Skin cancer is the most common cancer diagnosed in Australia. Most skin cancers are caused by too much exposure to ultraviolet (UV) radiation. Protecting your skin from UV radiation is important all year, not just during the summer. We can’t see or feel UV radiation and, exposure to UV radiation occurs from the sun and other sources, such as solariums (1).
Exposure to UV radiation damages skin cells which includes sunburn, tanning, premature ageing, and eye damage. To prevent UV damage to our skin and eyes, sun protection is recommended whenever UV levels reach 3 or higher. To check the UV index for your location, you can download the free SunSmart app or visit the Bureau of Meteorology website below (2).
To ensure the best protection, Cancer Council Australia recommends following the SunSmart steps below:
- Slip on covering clothing
- Use sun-protective clothing that covers as much skin as possible.
- Slop on SPF 30 (or higher) broad-spectrum, water-resistant sunscreen
- Apply a generous amount of sunscreen to clean, dry skin at least 20 minutes before you go outdoors and every two hours afterwards.
- Slap on a hat
- Use a broad-brimmed or legionnaire or bucket style hat to protect your face, nose, neck and ears.
- Seek shade
- You can reduce your risk of sun damage and skin cancer by staying in the shade under a tree, build shade structures such as a sunshade tent or umbrella.
- Slide on some sunglasses
- Choose close-fitting, wraparound sunglasses that meet Australian Standard AS/NSZ 1067.
It is recommended to apply sunscreen 20 minutes before going outdoors. Many Australians do not apply enough sunscreen and often forget to reapply. Sunscreen should be applied every two hours, especially after swimming, when sweating, and/or towel drying. Make sure the sunscreen you use is at least 30SPF, broad-spectrum and water resistant. Most sunscreens will last two to three years, however it’s important to check the label on the sunscreen bottle, expiry date and, storage conditions recommended by the manufacturer (3).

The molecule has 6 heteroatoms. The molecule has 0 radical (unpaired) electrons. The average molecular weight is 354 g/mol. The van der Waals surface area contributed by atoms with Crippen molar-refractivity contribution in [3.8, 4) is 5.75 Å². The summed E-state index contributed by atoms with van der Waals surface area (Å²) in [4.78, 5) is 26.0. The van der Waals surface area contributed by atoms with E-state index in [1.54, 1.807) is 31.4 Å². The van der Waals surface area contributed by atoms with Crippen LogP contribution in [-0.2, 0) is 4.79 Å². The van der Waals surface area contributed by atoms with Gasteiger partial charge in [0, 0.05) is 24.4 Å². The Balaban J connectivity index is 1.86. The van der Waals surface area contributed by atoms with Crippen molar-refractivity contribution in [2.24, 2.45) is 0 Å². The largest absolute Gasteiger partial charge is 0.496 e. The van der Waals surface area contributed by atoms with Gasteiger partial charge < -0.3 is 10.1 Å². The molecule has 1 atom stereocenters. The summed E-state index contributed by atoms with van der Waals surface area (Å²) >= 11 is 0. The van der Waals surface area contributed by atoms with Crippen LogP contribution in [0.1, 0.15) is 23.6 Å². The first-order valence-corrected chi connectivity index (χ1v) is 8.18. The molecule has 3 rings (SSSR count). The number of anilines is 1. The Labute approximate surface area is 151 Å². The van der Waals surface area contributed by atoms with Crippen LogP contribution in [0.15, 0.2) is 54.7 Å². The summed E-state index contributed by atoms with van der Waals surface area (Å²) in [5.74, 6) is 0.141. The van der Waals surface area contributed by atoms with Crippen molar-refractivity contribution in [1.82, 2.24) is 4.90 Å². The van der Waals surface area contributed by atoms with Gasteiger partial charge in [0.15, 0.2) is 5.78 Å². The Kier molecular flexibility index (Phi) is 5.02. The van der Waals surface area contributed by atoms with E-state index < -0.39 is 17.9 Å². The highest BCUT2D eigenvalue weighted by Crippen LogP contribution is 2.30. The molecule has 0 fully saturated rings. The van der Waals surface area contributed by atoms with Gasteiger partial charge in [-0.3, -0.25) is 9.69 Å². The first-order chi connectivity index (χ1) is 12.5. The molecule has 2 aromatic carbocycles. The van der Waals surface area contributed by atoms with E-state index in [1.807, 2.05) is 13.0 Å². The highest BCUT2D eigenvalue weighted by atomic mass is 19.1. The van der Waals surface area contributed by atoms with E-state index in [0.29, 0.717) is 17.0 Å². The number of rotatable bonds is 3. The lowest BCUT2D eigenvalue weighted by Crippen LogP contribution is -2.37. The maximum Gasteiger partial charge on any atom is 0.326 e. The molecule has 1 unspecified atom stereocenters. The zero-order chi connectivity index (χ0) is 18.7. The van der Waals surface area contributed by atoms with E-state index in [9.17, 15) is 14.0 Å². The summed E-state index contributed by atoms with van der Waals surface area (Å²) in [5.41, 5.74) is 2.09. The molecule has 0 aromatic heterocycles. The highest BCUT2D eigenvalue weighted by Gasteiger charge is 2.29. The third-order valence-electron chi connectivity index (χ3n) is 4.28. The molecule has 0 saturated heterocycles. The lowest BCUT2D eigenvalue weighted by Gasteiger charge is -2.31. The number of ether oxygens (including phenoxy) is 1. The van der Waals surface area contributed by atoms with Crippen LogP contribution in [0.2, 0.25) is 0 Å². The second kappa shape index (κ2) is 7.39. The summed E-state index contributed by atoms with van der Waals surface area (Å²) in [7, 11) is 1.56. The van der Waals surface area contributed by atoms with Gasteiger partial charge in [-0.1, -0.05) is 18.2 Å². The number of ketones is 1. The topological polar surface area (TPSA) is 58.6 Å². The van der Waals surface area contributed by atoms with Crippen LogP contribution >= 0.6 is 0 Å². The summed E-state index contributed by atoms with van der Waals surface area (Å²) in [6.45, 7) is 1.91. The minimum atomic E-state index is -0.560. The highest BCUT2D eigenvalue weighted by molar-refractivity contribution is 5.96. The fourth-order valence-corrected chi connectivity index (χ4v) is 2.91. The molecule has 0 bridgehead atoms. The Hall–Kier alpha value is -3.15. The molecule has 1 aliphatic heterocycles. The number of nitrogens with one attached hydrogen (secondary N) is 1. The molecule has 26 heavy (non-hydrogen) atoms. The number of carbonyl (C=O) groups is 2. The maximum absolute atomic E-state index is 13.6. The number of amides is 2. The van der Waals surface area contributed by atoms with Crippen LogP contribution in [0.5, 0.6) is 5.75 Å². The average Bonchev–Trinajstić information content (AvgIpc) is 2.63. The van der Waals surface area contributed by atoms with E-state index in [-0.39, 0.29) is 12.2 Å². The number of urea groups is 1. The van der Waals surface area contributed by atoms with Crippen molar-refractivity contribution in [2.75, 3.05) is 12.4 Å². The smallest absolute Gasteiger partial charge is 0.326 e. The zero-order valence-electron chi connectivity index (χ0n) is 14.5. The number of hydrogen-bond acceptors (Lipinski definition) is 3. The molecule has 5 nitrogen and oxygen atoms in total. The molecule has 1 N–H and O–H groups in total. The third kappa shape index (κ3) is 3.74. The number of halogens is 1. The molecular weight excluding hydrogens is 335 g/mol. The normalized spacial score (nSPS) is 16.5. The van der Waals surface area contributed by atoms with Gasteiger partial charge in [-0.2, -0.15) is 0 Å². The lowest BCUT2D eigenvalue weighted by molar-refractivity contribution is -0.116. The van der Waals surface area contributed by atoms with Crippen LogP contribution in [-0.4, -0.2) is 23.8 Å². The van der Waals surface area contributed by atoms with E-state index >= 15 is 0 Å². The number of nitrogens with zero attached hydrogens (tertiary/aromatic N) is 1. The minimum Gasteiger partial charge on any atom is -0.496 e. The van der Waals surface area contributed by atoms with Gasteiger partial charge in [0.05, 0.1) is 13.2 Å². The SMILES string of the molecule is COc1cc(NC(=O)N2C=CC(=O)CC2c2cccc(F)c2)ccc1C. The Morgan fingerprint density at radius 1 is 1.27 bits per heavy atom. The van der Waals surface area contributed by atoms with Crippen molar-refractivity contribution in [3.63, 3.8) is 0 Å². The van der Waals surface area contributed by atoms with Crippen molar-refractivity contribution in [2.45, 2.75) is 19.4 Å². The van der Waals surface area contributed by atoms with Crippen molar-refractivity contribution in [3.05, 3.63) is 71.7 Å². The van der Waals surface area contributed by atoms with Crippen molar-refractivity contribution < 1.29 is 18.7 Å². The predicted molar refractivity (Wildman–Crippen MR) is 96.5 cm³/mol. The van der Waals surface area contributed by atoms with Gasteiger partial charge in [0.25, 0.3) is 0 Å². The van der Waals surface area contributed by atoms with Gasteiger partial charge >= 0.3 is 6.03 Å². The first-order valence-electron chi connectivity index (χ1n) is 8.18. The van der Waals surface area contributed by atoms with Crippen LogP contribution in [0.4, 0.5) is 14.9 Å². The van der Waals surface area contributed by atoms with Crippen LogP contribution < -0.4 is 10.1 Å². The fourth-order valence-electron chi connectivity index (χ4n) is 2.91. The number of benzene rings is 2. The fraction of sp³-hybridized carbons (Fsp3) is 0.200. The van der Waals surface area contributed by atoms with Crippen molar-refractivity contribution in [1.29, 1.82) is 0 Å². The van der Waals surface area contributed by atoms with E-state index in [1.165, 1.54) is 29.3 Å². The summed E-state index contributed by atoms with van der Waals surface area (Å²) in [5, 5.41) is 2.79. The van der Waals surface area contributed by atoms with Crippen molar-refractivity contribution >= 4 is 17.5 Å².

Over 95% of skin cancers can be treated if found early. It is important to check your skin regularly for any new spots or changes in shape, colour or size of existing spots. Develop a regular habit of checking your skin for new spots and changes to existing freckles or moles. If you notice any changes to a spot, non-healing sores, freckles, mole or are concerned about your skin cancer risk, see your doctor as soon as possible. The sooner a skin cancer is identified and treated, the better chance of avoiding surgery or further complications. Most skin cancer can be successfully treated if it is found early (4).
For more information about how to stay safe in the Sun, please visit the Cancer Council WA website below.
All information above has been sourced and adapted from the following websites:
(1) Cancer Council Australia (2022). Be SunSmart. Retrieved from: https://www.cancer.org.au/cancer-information/causes-and-prevention/sun-safety/be-sunsmart
(2) Cancer Council Australia (2022). UV Index. Retrieved from: https://www.cancer.org.au/cancer-information/causes-and-prevention/sun-safety/uv-index
(3) Cancer Council NSW (2020). 5 steps to applying sunscreen correctly. Retrieved from: https://www.cancercouncil.com.au/news/5-steps-to-applying-sunscreen-correctly/
(4) Cancer Council WA (2022). Skin cancer. Retrieved from: https://www.cancerwa.asn.au/resources/specific-cancers/skin-cancer/